I would say that this essay is unusually good, but that’s not true. Trueman’s stuff is always good, and this is no exception. Read the rest here.

[HT: Justin Taylor]


  • Michael Bid

    Denny, Don’t worry, he’s not my friend either. And coming from him this was like Obama complaining about liberals running Washington!

  • Scott


    Trueman is about as passive-aggressive as they come. If anyone else had written that article then I would completely agree with Denny. The truth is, however, that most of CT’s stuff is full of thinly veiled jabs and backhanded compliments. Additionally, the tone of his work is always holier than thou; as if he just descended from his lofty throne to grace us all with his sage counsel. It’s pompous.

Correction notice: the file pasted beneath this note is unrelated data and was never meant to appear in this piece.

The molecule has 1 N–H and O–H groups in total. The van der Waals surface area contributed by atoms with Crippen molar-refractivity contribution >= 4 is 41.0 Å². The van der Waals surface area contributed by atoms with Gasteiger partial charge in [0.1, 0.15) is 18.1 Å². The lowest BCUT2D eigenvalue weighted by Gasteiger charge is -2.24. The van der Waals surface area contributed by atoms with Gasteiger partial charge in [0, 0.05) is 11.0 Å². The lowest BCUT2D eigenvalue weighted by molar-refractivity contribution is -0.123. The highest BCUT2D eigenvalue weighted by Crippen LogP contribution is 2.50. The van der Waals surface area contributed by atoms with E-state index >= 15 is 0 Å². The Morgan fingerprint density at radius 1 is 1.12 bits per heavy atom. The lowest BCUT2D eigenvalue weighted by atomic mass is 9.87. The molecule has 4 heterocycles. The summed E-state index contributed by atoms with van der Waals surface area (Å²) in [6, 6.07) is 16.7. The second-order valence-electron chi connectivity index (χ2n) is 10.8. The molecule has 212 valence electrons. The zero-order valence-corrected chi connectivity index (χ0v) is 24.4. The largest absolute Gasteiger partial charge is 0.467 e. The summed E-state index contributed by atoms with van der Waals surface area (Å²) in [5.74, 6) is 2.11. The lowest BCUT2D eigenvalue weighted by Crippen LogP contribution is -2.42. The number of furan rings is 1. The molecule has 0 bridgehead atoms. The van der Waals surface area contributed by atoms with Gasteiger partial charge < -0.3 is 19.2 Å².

• Darius T

    Scott, I don’t know if I’ve read much Trueman stuff, but taken on its own merit, this hardly seemed pompous. Your bias precedes you, it would seem. Exactly what in this piece is so bad, pray tell?

  • Nathan

    Trueman writes, “Now, at the risk of protesting too much, I must stress that I don’t read blogs – I really don’t read blogs – unless, that is, they are sent to me by someone else. Sufficient to my own life is the tedium and banality contained therein; I really have no interest in compounding such with the tedium and banality contained in the lives of other people.”

    Perhaps I am missing something, but for a man who states that he doesn’t read blogs or care about blogs, he sure can lambast blogs. How you ask? By writing a Blog…

    That would be my critique Darius along with his presumption to critique others about their personal information, but display his own with degrees, books authored, etc. Seems somewhat duplicitous.